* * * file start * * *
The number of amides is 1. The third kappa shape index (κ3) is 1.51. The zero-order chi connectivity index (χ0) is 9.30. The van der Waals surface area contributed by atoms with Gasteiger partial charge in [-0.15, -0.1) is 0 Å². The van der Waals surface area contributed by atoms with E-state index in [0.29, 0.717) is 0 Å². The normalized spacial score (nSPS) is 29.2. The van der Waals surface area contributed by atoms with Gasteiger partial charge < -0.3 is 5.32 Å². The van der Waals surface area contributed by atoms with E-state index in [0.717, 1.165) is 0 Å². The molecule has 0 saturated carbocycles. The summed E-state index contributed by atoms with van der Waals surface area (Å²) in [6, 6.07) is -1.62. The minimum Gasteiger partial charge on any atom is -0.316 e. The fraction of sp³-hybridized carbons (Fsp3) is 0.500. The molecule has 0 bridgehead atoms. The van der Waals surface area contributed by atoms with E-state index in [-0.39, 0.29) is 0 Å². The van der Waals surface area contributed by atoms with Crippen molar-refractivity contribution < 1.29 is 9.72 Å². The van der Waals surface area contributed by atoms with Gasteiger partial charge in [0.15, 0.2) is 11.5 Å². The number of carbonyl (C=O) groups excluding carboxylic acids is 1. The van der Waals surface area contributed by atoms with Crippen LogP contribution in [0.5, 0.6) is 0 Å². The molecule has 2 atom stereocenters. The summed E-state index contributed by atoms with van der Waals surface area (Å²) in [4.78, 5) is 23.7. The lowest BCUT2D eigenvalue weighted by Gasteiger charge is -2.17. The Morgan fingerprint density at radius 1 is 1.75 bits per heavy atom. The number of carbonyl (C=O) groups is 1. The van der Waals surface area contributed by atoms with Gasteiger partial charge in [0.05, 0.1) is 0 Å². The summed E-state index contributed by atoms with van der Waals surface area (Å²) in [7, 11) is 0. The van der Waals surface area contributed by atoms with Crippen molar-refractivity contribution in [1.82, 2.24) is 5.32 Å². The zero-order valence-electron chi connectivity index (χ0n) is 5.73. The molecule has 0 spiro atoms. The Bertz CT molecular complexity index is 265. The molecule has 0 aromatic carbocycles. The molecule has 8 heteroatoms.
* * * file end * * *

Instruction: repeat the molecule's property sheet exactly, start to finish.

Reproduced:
The number of amides is 1. The third kappa shape index (κ3) is 1.51. The zero-order chi connectivity index (χ0) is 9.30. The van der Waals surface area contributed by atoms with Gasteiger partial charge in [-0.15, -0.1) is 0 Å². The van der Waals surface area contributed by atoms with E-state index in [0.29, 0.717) is 0 Å². The normalized spacial score (nSPS) is 29.2. The van der Waals surface area contributed by atoms with Gasteiger partial charge < -0.3 is 5.32 Å². The van der Waals surface area contributed by atoms with E-state index in [0.717, 1.165) is 0 Å². The molecule has 0 saturated carbocycles. The summed E-state index contributed by atoms with van der Waals surface area (Å²) in [6, 6.07) is -1.62. The minimum Gasteiger partial charge on any atom is -0.316 e. The fraction of sp³-hybridized carbons (Fsp3) is 0.500. The molecule has 0 bridgehead atoms. The van der Waals surface area contributed by atoms with E-state index in [-0.39, 0.29) is 0 Å². The van der Waals surface area contributed by atoms with Crippen molar-refractivity contribution < 1.29 is 9.72 Å². The van der Waals surface area contributed by atoms with Gasteiger partial charge in [0.15, 0.2) is 11.5 Å². The number of carbonyl (C=O) groups excluding carboxylic acids is 1. The van der Waals surface area contributed by atoms with Crippen LogP contribution in [0.5, 0.6) is 0 Å². The molecule has 2 atom stereocenters. The summed E-state index contributed by atoms with van der Waals surface area (Å²) in [4.78, 5) is 23.7. The lowest BCUT2D eigenvalue weighted by Gasteiger charge is -2.17. The Morgan fingerprint density at radius 1 is 1.75 bits per heavy atom. The number of carbonyl (C=O) groups is 1. The van der Waals surface area contributed by atoms with Gasteiger partial charge in [0.05, 0.1) is 0 Å². The summed E-state index contributed by atoms with van der Waals surface area (Å²) in [7, 11) is 0. The van der Waals surface area contributed by atoms with Crippen molar-refractivity contribution in [1.82, 2.24) is 5.32 Å². The zero-order valence-electron chi connectivity index (χ0n) is 5.73. The molecule has 0 spiro atoms. The Bertz CT molecular complexity index is 265. The molecule has 0 aromatic carbocycles. The molecule has 8 heteroatoms.